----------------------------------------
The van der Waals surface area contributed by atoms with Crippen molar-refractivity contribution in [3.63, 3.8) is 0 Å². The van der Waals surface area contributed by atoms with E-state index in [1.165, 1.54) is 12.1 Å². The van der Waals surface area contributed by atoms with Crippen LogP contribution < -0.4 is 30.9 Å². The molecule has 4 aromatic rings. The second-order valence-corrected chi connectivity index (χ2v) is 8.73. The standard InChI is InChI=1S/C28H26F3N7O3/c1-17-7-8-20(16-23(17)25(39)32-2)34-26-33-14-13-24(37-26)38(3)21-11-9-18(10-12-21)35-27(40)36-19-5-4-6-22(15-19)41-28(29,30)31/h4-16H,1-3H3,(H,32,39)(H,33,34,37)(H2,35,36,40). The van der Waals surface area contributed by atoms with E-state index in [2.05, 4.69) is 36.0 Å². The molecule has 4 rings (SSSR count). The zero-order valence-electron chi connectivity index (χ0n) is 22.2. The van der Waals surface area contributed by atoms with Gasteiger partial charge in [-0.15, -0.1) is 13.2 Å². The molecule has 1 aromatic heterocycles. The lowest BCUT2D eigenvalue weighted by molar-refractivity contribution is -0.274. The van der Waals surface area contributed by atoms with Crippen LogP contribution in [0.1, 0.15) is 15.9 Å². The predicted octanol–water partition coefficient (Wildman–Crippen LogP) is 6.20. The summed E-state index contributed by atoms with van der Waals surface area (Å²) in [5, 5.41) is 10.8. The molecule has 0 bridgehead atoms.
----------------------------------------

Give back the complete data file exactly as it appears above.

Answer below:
The van der Waals surface area contributed by atoms with Crippen molar-refractivity contribution in [3.63, 3.8) is 0 Å². The van der Waals surface area contributed by atoms with E-state index in [1.165, 1.54) is 12.1 Å². The van der Waals surface area contributed by atoms with Crippen LogP contribution < -0.4 is 30.9 Å². The molecule has 4 aromatic rings. The second-order valence-corrected chi connectivity index (χ2v) is 8.73. The standard InChI is InChI=1S/C28H26F3N7O3/c1-17-7-8-20(16-23(17)25(39)32-2)34-26-33-14-13-24(37-26)38(3)21-11-9-18(10-12-21)35-27(40)36-19-5-4-6-22(15-19)41-28(29,30)31/h4-16H,1-3H3,(H,32,39)(H,33,34,37)(H2,35,36,40). The van der Waals surface area contributed by atoms with E-state index in [2.05, 4.69) is 36.0 Å². The molecule has 4 rings (SSSR count). The zero-order valence-electron chi connectivity index (χ0n) is 22.2. The van der Waals surface area contributed by atoms with Gasteiger partial charge in [-0.15, -0.1) is 13.2 Å². The molecule has 1 aromatic heterocycles. The lowest BCUT2D eigenvalue weighted by molar-refractivity contribution is -0.274. The van der Waals surface area contributed by atoms with Crippen LogP contribution in [0.1, 0.15) is 15.9 Å². The predicted octanol–water partition coefficient (Wildman–Crippen LogP) is 6.20. The summed E-state index contributed by atoms with van der Waals surface area (Å²) in [5, 5.41) is 10.8. The molecule has 0 bridgehead atoms.